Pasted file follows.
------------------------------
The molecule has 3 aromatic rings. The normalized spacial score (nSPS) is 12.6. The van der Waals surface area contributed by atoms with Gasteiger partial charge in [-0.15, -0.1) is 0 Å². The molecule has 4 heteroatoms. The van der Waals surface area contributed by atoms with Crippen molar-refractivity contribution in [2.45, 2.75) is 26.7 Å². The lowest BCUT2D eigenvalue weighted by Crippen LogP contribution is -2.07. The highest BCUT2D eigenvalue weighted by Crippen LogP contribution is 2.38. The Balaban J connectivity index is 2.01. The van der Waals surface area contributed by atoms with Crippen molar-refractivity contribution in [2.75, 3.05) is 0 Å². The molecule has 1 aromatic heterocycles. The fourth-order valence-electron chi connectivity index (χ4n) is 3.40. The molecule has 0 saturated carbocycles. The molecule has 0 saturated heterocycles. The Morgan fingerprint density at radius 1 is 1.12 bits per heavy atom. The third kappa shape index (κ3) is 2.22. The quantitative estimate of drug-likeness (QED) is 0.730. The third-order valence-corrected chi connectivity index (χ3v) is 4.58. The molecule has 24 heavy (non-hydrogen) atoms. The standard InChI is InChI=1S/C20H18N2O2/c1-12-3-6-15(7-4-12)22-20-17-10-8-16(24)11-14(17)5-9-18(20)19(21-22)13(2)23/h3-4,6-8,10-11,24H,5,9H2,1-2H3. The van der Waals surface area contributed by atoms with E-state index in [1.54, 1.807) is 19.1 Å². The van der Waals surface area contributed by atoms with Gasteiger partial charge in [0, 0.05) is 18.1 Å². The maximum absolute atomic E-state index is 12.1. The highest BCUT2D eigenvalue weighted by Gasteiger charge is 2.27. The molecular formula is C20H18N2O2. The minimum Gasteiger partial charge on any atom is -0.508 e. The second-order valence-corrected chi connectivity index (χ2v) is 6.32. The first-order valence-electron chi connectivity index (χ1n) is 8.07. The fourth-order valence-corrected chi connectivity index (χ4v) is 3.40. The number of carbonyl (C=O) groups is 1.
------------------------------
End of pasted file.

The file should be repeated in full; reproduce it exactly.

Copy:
The molecule has 3 aromatic rings. The normalized spacial score (nSPS) is 12.6. The van der Waals surface area contributed by atoms with Gasteiger partial charge in [-0.15, -0.1) is 0 Å². The molecule has 4 heteroatoms. The van der Waals surface area contributed by atoms with Crippen molar-refractivity contribution in [2.45, 2.75) is 26.7 Å². The lowest BCUT2D eigenvalue weighted by Crippen LogP contribution is -2.07. The highest BCUT2D eigenvalue weighted by Crippen LogP contribution is 2.38. The Balaban J connectivity index is 2.01. The van der Waals surface area contributed by atoms with Crippen molar-refractivity contribution in [2.75, 3.05) is 0 Å². The molecule has 1 aromatic heterocycles. The fourth-order valence-electron chi connectivity index (χ4n) is 3.40. The molecule has 0 saturated carbocycles. The molecule has 0 saturated heterocycles. The Morgan fingerprint density at radius 1 is 1.12 bits per heavy atom. The third kappa shape index (κ3) is 2.22. The quantitative estimate of drug-likeness (QED) is 0.730. The third-order valence-corrected chi connectivity index (χ3v) is 4.58. The molecule has 24 heavy (non-hydrogen) atoms. The standard InChI is InChI=1S/C20H18N2O2/c1-12-3-6-15(7-4-12)22-20-17-10-8-16(24)11-14(17)5-9-18(20)19(21-22)13(2)23/h3-4,6-8,10-11,24H,5,9H2,1-2H3. The van der Waals surface area contributed by atoms with E-state index in [1.54, 1.807) is 19.1 Å². The van der Waals surface area contributed by atoms with Gasteiger partial charge in [0, 0.05) is 18.1 Å². The maximum absolute atomic E-state index is 12.1. The highest BCUT2D eigenvalue weighted by Gasteiger charge is 2.27. The molecular formula is C20H18N2O2. The minimum Gasteiger partial charge on any atom is -0.508 e. The second-order valence-corrected chi connectivity index (χ2v) is 6.32. The first-order valence-electron chi connectivity index (χ1n) is 8.07. The fourth-order valence-corrected chi connectivity index (χ4v) is 3.40. The number of carbonyl (C=O) groups is 1.